Mechanically dissociated neurospheres were suspended at a density of 1.0 × 104 cells/mL in MHM containing EGF and bFGF, and 200 μL of the cell suspension was transferred to each well (0.32 cm2) of a 96-well plate. After 12-h culture, the cultures were treated with ARA or DHA (Cayman Chemical, Ann Arbor, MI, USA), which was dissolved in ethanol and diluted 10 000-fold into MHM. MHM containing 0.01% ethanol was used as the vehicle control, and the culture medium was changed at 4 DIV. The number of neurospheres was counted after culture for 7 DIV (Fig. S6A in Supporting Information).
Differentiation condition assay
Neurospheres were mechanically dissociated and plated onto poly-l-ornithine- and laminin-coated Lab-Tek Chamber Slides™ (Thermo Fisher Scientific, Waltham, MA, USA) at a density of 5.3 × 104 cells/cm2 with neither EGF nor bFGF. After 12-h culture, the cultures were treated with ARA or DHA as described earlier. After culture for 4 DIV, the number of β-III tubulin+ cells and GFAP+ cells was counted following immunocytochemistry (Fig. S6B, Table S1 in Supporting Information).
Cells were fixed in 4% paraformaldehyde for 30 min at room temperature. After rinsing with PBS, cells were incubated in 3% bovine serum albumin and 0.3% Triton X-100 for 1 h at room temperature. Cells were then incubated with primary antibodies overnight at 4 °C. After rinsing with PBS, cells were incubated with the appropriate secondary antibodies for 1 h at room temperature. Cell nuclei were counterstained by DAPI staining. After rinsing with PBS, cells were observed by fluorescence microscopy (IX71; Olympus, Tokyo, Japan).
The primary antibodies used in this study were as follows: mouse monoclonal anti-nestin IgG (1 : 20; Millipore Corporate Headquarters, Billerica, MA, USA), mouse monoclonal anti-Sox2 IgG (1 : 50; R & D Systems, Minneapolis, MN, USA), mouse monoclonal anti-β-III tubulin IgG (1 : 2000; Covance, Berkeley, CA, USA), rabbit polyclonal anti-GFAP antibody (1 : 800; Dako, Glostrup, Denmark) and rabbit monoclonal anti-active caspase 3 IgG (1 : 800; BD Biosciences). The secondary antibodies used in this study were as follows: Alexa 488-conjugated goat anti-mouse IgG (1 : 400; Invitrogen) and Cy3-conjugated goat anti-rabbit IgG (1 : 400; Jackson ImmunoResearch, West Grove, PA, USA).
For the quantification of the double-labeled cells in vitro, the pictures of seven visual fields for each condition were taken at random. The numbers of the labeled cells and the total number of cell nuclei stained with DAPI were counted.
Total RNA was obtained from primary and tertiary neurospheres using TRIzol (Invitrogen) following the manufacturer’s instructions. Reverse transcription (RT) was performed with 2 μg of total RNA, oligo d(T)12–18 primers (Invitrogen) and SuperScript™ III Reverse Transcriptase (Invitrogen). cDNA was amplified by 27 (gapdh), 30 (others) or 33 (pparγ) cycles of PCR using Ex Taq (Takara Bio, Ohtsu, Japan) in a thermal cycler. The cycles were as follows: denaturation at 94 °C for 15 s, annealing at 55 °C for 30 s and extension at 72 °C for 60 s. The sense and antisense primers used were as follows: fabp7, sense 5′-aaggatggcaaaatggttg-3′ and antisense 5′-taattttctgcctccacacc-3′; fabp5, sense 5′-agtgggaagggaaagaaagc-3′ and antisense 5′-tccaggatgacgagttagcc-3′; pparα, sense 5′-gacaaggcctcaggatacca-3′ and antisense 5′-gtcttctcagccatgcacaa-3′; pparβ/δ, sense 5′-tcaacaaagacggactgctg-3′ and antisense 5′-tcttcagccactgcatcatc-3′; pparγ, sense 5′-ccctggcaaagcatttgtat-3′ and antisense 5′-actggcacccttgaaaaatg-3′; rxrα, sense 5′-gctcaccaaatgaccctgtt-3′ and antisense 5′-gtgagcgctgttcctgtgta-3′; and gapdh, sense 5′-tgaacgggaagctcactgg-3′ and antisense 5′-tccaccaccctgttgctgta-3′. All of these pairs of primers were designed to encompass at least one intron to avoid false-positive amplification from contaminating genomic DNA.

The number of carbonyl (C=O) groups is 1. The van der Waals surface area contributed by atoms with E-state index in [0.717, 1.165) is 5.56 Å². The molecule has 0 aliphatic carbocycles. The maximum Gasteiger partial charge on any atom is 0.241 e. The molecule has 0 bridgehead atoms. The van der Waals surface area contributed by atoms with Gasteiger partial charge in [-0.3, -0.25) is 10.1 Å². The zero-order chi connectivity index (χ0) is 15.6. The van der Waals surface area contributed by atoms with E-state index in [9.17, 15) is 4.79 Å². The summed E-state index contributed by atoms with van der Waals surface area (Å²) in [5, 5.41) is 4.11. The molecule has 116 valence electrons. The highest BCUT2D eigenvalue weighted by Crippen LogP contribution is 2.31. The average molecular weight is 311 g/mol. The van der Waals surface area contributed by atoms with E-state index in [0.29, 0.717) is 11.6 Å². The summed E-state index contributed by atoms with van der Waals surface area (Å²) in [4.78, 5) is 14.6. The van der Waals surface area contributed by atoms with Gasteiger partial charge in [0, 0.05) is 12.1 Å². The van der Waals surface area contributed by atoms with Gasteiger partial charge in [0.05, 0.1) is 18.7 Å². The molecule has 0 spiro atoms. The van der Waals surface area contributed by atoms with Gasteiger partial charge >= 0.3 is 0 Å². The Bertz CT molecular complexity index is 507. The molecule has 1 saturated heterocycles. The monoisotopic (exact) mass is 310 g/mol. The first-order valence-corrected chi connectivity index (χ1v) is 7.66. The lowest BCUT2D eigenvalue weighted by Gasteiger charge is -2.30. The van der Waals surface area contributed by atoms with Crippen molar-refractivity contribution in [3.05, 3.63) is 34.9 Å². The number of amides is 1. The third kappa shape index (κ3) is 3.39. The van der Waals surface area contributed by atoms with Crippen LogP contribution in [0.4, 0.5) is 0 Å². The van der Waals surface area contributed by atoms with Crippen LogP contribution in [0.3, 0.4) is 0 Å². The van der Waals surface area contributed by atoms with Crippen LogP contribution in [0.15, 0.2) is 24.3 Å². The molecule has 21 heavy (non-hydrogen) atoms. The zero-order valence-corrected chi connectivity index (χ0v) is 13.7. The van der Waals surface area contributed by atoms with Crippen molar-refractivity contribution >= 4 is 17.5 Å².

Statistical analysis was carried out using one-way analysis of variance (anova) or using an unpaired two-tailed Student’s t-test if applicable. The results are expressed as the mean ± standard error of the mean (SEM). A one-way anova followed by Dunnett’s test was used to compare with the control group. P <0.05 was considered statistically significant. All statistical analyses were performed using SPSS software (IBM, Armonk, NY, USA).
We thank Dr Michio Hashimoto for critically reading the manuscript and Ms Sayaka Makino for animal care. We are also grateful to all of the members of our laboratory for fruitful discussions. This work was supported by the Core Research for Evolutional Science and Technology from the Japan Science and Technology Agency, the Tohoku Neuroscience Global COE program ‘Basic & Translational Research Center for Global Brain Science’ from MEXT of Japan and KAKENHI (21300115) from MEXT of Japan.